Herbaceous forage variability in an arid pastoral region of Kenya: Importance of topographic and rainfall gradients
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Journal of Arid Environments;19(2):147-159
Permanent link to cite or share this item: https://hdl.handle.net/10568/28880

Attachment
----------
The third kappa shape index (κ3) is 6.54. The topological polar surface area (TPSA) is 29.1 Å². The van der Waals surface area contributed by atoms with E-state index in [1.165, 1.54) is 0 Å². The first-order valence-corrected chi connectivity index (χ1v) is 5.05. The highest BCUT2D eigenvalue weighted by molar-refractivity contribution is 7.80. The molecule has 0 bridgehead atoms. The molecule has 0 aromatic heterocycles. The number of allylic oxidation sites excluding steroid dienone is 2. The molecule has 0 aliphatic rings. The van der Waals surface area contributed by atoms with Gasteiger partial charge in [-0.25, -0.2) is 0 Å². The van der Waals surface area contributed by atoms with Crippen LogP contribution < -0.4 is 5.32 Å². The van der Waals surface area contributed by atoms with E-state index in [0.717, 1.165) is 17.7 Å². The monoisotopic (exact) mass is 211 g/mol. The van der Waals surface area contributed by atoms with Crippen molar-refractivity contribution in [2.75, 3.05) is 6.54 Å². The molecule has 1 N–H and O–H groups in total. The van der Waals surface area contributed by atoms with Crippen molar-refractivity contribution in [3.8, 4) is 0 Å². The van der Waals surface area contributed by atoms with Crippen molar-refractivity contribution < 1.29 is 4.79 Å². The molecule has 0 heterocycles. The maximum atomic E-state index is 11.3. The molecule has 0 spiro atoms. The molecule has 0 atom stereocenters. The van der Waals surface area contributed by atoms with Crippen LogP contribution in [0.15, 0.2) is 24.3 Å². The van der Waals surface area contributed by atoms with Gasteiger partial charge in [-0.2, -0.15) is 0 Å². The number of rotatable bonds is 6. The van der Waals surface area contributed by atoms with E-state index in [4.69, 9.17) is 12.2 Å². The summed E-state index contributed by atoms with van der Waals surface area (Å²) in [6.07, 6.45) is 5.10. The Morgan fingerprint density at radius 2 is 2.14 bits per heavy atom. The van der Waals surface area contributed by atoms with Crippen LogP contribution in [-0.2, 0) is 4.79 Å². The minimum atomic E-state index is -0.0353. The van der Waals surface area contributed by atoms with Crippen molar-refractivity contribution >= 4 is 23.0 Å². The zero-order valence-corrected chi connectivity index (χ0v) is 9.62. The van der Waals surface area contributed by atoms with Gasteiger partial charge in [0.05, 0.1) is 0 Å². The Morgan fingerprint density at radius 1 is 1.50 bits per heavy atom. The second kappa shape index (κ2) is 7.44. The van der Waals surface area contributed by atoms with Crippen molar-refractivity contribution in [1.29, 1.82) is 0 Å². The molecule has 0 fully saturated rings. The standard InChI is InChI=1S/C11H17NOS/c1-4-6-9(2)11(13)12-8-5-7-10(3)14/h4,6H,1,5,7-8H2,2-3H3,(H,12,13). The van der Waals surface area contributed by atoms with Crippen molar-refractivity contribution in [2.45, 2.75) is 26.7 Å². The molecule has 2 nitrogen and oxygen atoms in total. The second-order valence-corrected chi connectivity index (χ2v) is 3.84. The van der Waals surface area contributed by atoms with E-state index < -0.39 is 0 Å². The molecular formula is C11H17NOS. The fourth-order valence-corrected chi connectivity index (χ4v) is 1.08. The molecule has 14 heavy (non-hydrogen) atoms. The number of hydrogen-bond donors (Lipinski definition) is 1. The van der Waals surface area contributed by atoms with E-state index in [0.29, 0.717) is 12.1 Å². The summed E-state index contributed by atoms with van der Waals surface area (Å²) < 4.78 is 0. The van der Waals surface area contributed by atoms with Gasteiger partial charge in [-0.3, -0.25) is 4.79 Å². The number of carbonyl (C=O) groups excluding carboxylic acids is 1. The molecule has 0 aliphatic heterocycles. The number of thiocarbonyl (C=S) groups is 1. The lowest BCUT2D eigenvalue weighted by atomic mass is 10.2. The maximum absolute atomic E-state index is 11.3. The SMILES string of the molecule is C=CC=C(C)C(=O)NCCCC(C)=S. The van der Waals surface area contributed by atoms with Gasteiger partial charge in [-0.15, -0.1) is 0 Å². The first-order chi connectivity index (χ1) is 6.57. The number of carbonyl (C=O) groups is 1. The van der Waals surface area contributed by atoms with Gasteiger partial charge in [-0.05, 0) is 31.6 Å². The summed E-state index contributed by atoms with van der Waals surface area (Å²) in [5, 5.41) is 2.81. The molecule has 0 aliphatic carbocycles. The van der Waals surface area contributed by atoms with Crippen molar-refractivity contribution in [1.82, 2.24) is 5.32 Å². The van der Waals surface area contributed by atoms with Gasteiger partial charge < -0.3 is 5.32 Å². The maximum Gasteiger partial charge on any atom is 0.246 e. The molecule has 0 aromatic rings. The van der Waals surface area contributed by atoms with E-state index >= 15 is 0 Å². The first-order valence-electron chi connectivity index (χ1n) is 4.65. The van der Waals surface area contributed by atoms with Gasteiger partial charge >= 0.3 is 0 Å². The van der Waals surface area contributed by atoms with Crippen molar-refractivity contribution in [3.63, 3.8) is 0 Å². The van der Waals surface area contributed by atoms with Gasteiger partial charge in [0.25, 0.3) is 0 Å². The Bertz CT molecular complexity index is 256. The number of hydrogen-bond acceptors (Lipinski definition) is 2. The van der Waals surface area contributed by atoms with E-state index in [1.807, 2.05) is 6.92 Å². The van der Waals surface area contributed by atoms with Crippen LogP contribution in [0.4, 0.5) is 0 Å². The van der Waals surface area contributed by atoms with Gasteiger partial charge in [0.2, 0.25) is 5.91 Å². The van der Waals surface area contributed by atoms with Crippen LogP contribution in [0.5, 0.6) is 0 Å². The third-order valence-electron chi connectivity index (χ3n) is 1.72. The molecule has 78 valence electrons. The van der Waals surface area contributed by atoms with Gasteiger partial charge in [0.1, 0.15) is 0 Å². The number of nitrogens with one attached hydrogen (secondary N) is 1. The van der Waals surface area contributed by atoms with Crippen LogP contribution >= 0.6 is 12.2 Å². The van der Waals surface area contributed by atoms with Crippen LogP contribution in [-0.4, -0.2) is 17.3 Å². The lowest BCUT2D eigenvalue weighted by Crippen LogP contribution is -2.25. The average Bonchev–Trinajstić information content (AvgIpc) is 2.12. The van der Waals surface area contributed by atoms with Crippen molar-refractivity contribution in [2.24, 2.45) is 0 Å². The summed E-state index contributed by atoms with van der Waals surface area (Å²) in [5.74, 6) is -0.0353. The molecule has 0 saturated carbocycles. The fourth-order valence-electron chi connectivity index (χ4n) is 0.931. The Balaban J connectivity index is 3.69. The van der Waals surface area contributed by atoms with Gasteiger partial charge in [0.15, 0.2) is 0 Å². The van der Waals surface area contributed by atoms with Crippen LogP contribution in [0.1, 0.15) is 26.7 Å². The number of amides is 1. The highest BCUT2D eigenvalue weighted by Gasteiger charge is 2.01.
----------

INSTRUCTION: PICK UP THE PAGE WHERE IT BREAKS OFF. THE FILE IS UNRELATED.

Temporal and spatial variabilities in rainfall, herbaceous production and biomass were studied over a 4-year period in a topographically diverse, arid pastoral region of northwest Kenya. A significant relation between rainfall and primary production was found, and this was applied in a manner that considered topographic variation and its influence on rainfall occured as pulses that were rapidely attenuated as the dry seasons progressed. The combination of spatial and temporal variability of herbaceous forage is significant for nomadic pastolalists who move along rainfall gradients between wet and dry seasons. Dry areas at low elevations produce forage that is available for only a short period of time, which explains pastoral use of drier areas early in the wet season. Quantitative analyses of relationships between topography, rainfall and forage are between topography, rainfall and forage are needed to determine appropriate pastoral densities in topographically diverse arid regions.